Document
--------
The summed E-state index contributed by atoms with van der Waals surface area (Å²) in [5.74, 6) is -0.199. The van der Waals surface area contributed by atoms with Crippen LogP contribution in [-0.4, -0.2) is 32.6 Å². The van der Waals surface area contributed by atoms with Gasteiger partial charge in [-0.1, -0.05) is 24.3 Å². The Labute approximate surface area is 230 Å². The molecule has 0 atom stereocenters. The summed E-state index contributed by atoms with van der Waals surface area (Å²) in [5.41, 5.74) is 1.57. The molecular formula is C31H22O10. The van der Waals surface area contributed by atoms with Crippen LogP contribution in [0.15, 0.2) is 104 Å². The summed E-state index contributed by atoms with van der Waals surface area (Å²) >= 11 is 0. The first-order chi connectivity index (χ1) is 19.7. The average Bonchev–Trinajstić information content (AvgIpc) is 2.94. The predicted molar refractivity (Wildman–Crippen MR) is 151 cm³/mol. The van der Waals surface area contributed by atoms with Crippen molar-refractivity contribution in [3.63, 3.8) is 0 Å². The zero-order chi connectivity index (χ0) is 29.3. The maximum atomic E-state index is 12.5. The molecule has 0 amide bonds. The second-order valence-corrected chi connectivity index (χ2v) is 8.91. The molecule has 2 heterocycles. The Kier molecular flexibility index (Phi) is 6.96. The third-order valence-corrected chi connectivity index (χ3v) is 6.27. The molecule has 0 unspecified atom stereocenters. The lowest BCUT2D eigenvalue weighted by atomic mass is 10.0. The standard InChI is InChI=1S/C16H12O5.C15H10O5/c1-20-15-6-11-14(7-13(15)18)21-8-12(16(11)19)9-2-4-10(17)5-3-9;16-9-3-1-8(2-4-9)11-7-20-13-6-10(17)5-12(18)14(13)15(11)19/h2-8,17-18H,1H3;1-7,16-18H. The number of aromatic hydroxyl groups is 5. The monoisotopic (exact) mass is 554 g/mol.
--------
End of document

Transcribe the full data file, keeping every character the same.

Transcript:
The summed E-state index contributed by atoms with van der Waals surface area (Å²) in [5.74, 6) is -0.199. The van der Waals surface area contributed by atoms with Crippen LogP contribution in [-0.4, -0.2) is 32.6 Å². The van der Waals surface area contributed by atoms with Gasteiger partial charge in [-0.1, -0.05) is 24.3 Å². The Labute approximate surface area is 230 Å². The molecule has 0 atom stereocenters. The summed E-state index contributed by atoms with van der Waals surface area (Å²) in [5.41, 5.74) is 1.57. The molecular formula is C31H22O10. The van der Waals surface area contributed by atoms with Crippen LogP contribution in [0.15, 0.2) is 104 Å². The summed E-state index contributed by atoms with van der Waals surface area (Å²) >= 11 is 0. The first-order chi connectivity index (χ1) is 19.7. The average Bonchev–Trinajstić information content (AvgIpc) is 2.94. The predicted molar refractivity (Wildman–Crippen MR) is 151 cm³/mol. The van der Waals surface area contributed by atoms with Crippen molar-refractivity contribution in [3.63, 3.8) is 0 Å². The zero-order chi connectivity index (χ0) is 29.3. The maximum atomic E-state index is 12.5. The molecule has 0 amide bonds. The second-order valence-corrected chi connectivity index (χ2v) is 8.91. The molecule has 2 heterocycles. The Kier molecular flexibility index (Phi) is 6.96. The third-order valence-corrected chi connectivity index (χ3v) is 6.27. The molecule has 0 unspecified atom stereocenters. The lowest BCUT2D eigenvalue weighted by atomic mass is 10.0. The standard InChI is InChI=1S/C16H12O5.C15H10O5/c1-20-15-6-11-14(7-13(15)18)21-8-12(16(11)19)9-2-4-10(17)5-3-9;16-9-3-1-8(2-4-9)11-7-20-13-6-10(17)5-12(18)14(13)15(11)19/h2-8,17-18H,1H3;1-7,16-18H. The number of aromatic hydroxyl groups is 5. The monoisotopic (exact) mass is 554 g/mol.